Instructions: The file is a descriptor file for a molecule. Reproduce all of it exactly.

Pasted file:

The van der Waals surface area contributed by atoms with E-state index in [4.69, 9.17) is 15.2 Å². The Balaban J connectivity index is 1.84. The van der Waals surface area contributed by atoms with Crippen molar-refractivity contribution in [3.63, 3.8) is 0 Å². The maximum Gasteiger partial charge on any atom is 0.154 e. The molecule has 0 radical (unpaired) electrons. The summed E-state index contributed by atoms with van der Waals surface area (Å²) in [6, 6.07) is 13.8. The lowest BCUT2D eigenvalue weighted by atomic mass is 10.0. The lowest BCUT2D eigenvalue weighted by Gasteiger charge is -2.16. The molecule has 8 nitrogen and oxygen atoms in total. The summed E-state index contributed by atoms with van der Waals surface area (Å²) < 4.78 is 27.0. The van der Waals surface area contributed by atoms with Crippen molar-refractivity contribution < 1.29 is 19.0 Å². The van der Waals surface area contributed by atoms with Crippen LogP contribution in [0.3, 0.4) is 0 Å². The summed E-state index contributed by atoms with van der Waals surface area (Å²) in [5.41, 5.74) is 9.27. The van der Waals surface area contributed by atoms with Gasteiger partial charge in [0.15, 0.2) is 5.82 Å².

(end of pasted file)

The van der Waals surface area contributed by atoms with E-state index in [4.69, 9.17) is 15.2 Å². The Balaban J connectivity index is 1.84. The van der Waals surface area contributed by atoms with Crippen molar-refractivity contribution in [3.63, 3.8) is 0 Å². The maximum Gasteiger partial charge on any atom is 0.154 e. The molecule has 0 radical (unpaired) electrons. The summed E-state index contributed by atoms with van der Waals surface area (Å²) in [6, 6.07) is 13.8. The lowest BCUT2D eigenvalue weighted by atomic mass is 10.0. The lowest BCUT2D eigenvalue weighted by Gasteiger charge is -2.16. The molecule has 8 nitrogen and oxygen atoms in total. The summed E-state index contributed by atoms with van der Waals surface area (Å²) < 4.78 is 27.0. The van der Waals surface area contributed by atoms with Crippen molar-refractivity contribution < 1.29 is 19.0 Å². The van der Waals surface area contributed by atoms with Crippen LogP contribution in [0.3, 0.4) is 0 Å². The summed E-state index contributed by atoms with van der Waals surface area (Å²) in [5.41, 5.74) is 9.27. The van der Waals surface area contributed by atoms with Gasteiger partial charge in [0.15, 0.2) is 5.82 Å².